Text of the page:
CORONAVIRUS

Couples scramble to adjust wedding plans in age of coronavirus

Mark and Abigail Noack open a bottle of Champagne after getting married at St. Mary's Catholic Church in Guttenberg Marc
Mark and Abigail Noack open a bottle of Champagne after getting married at St. Mary’s Catholic Church in Guttenberg March 21, 2020. Their wedding plans were upended because of social distancing guidelines to fight the spread of the coronavirus. (Cassidy Steger/Cassidy Leigh Photography)
/

Abigail and Mark Noack planned to have at least 350 guests at their March 21 wedding. Instead, they had 10 people — their deacon, immediate families and a photographer.

As social distancing restrictions to stop the spread of coronavirus were implemented around the country over the last two weeks, the Noacks weren’t alone in having their wedding plans upended. The spring wedding season was just kicking off, and couples and vendors alike have been scrambling to adapt.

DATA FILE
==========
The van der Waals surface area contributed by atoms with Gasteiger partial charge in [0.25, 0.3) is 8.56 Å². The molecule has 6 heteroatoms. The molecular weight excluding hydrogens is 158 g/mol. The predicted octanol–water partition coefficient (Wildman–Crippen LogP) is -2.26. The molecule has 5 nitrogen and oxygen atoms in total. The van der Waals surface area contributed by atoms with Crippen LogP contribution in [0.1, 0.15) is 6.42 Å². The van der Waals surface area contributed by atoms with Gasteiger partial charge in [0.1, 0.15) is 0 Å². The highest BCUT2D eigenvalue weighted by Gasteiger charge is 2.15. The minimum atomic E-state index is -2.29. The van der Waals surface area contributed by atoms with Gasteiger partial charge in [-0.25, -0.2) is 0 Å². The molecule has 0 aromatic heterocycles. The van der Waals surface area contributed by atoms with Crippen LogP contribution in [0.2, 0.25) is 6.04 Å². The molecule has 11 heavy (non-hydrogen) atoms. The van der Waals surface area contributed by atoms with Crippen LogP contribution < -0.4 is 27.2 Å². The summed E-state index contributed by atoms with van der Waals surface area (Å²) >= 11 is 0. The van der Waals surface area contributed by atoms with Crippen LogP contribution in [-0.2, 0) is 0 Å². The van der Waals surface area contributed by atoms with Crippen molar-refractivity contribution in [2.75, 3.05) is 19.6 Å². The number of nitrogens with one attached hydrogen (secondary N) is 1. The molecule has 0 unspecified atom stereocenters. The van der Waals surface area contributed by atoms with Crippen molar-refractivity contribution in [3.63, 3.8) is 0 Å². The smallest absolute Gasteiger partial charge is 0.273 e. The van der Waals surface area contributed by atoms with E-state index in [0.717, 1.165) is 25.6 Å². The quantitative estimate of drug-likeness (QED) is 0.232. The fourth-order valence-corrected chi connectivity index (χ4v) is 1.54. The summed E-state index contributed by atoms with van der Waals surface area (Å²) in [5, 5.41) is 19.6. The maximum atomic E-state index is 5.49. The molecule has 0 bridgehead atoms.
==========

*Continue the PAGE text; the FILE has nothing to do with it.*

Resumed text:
Abigail Noack said when she realized she’d have to upend her plans, it took some time to let go of the picture perfect wedding she had planned.

“The first three days I just spent crying, because it was kind of devastating,” she said.

The couple had planned a ceremony at St. Mary’s Catholic Church in Guttenberg followed by a reception at Lakeside Ballroom. They still had the ceremony, albeit much smaller, but decided to postpone the reception. Instead, they had a small family gathering at her aunt and uncle’s shop. They hope to reschedule their big party when things have returned to normal.